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Husband and wife team moves to build a legacy.

When Jeffrey Sodine told his mother he was leaving school to work as a moving man, she predicted he was headed down a fast track to nowhere.

Twenty-five years on, Sodine is the owner of Eagle Transfer Corporation, one of the most successful commercial moving and storage firms in New York City, and his clients include some of the biggest, most influential corporations in the world.

His focus these days is on building a legacy and taking his firm to the highest levels. "Since its inception over 30 years ago, Eagle Transfer has always been a good company," said Sodine. "Our objective now is to achieve a level of greatness. To have a great company is to have one that is run well, is profitable and that provides an environment everyone affiliated with wants to be part of.

"To build such a firm and to have our clients share the same sentiments is our ultimate goal--our success will be in building a legacy like that."

Sodine admits he began his career on a whim after a relative hooked him up with the Santini Bros. movers in the mid-1970s. However, it didn't take the young go-getter long to see that there was indeed a bright future in the business for anyone willing to apply himself.

After six months of lugging office equipment in and out of buildings, Sodine applied for a management position and began his rise through the ranks of the industry. Within four years, he was managing the Santini's complete operations network as well as overseeing warehousing and purchasing needs. In the mid-80s, he moved to Certified Moving & Storage as vice president of operations and, for the next 12 years honed his sales and management skills.

In the late 1990s, Sodine met Alex Rocca, then owner of Eagle Transfer and a man with whom he enjoyed instant rapport. Rocca was eyeing retirement and actively looking for a succession line for his firm. It was just the opportunity Sodine and his wife, Smithe, had been looking for.

Sodine got on board as executive vice president and worked out a deal with Rocca how he would have the opportunity to buy the firm when the time was right for both of them. The deal was done in April, 2006, and Smithe made the decision to leave behind a successful teaching career to join her husband in his quest to build a legacy.

While her husband has combined his operations and sales experience with a hands-on approach to management, Smithe has thrust herself into managing the day-to-day operations of the business as well as using her communications skills to expand the firm's marketing capabilities.

Smithe is also working towards solidifying the firm's presence as a Minority and Women Owned Business Enterprise (MWBE) and has embarked on an effort to raise the company's profile through membership of industry organizations that include Professional Women in Construction and the NY/NJ Minority Development Council.

A native of Haiti, Smithe has thrived in her new corporate role and is excited about developing new relationships with firms eager to do more business with minority and women owned firms.

"First of all, we can offer clients our expert services because we are the right company to provide them with the very best relocation services available but, if they do have diversity initiatives to fulfill, then we are able to help them with those diversity obligations," she said. While Smithe has already been credited with raising the firm's profile, her husband has set about solidifying his firm's reputation as a first class commercial mover. As he sees it, "No matter how good we are at selling the company, we have to produce for our clients and we pride ourselves in a reputation for completing even the most complicated projects on time and on budget."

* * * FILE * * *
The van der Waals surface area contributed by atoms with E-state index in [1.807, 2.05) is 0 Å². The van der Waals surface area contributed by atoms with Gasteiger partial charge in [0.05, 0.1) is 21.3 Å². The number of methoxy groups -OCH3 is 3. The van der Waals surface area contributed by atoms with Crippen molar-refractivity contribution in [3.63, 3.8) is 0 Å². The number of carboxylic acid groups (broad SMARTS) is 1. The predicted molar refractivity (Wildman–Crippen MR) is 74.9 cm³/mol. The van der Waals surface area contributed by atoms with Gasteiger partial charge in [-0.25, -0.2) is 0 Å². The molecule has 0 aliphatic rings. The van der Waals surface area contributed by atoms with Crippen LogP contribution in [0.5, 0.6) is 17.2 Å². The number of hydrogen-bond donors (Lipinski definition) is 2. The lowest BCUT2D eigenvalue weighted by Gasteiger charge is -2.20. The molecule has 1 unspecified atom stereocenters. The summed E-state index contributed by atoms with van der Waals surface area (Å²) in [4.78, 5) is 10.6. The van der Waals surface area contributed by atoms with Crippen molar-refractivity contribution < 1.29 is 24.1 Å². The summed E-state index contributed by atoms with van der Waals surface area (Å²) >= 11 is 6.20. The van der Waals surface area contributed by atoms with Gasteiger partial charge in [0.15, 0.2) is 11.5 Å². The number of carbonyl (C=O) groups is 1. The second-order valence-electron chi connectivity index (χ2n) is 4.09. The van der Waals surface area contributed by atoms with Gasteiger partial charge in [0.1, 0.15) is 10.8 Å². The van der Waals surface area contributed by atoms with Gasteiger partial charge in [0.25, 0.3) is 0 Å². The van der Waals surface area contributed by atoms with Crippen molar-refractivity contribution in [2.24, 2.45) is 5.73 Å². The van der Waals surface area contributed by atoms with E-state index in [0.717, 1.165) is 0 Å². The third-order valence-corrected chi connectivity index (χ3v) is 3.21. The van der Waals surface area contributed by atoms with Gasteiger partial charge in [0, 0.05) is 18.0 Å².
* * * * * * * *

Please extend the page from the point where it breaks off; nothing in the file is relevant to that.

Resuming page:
Like most industries, the moving business has undergone a technological revolution that has impacted every facet of operations, from communications, to storage, to security, and Sodine has successfully led his firm into the future with a confidence he earned on his rise to the top.

He is proud of a client list that reads like a who's who of corporate America, from leading financial institutions such as Citigroup, Goldman Sachs or UBS, to media corporations like with Martha Stewart Living, Playboy Enterprises and Lifetime Television. Eagle Transfer has even been employed by The Library of Congress to undertake delicate moving work.

"It's as impressive a list of any moving company in New York City," said Sodine, who continues to play a hands-on role that extends to visiting jobs sites on nights and weekends when the majority of the firm's work is carried out.

"It's important for people who work for me and for clients to see me on the job. That way, the clients know we are committed to what we do and my staff can see I am taking an interest in how we are performing.

"The labor force is very much part of the team and we believe it is important to include them in daily interaction and through regular meetings that allow staff to keep up to date with the company projections and where we are going forward.

"I remember when my mother asked me if I was sure about what I was doing with my life and I told her after just a few weeks on the job that I wouldn't be a moving man for long because I saw great opportunity for a career in this industry.

"I think she would have been proud, extremely proud, of what we have achieved so far."
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Title Annotation:PROFILE OF THE WEEK
Comment:Husband and wife team moves to build a legacy.(PROFILE OF THE WEEK)
Author:Barr, Linda
Publication:Real Estate Weekly
Date:Mar 7, 2007
Words:933
Previous Article:Eric S. Goldschmidt, senior partner at Scarsdale, NY, based Goldschmidt & Associates.
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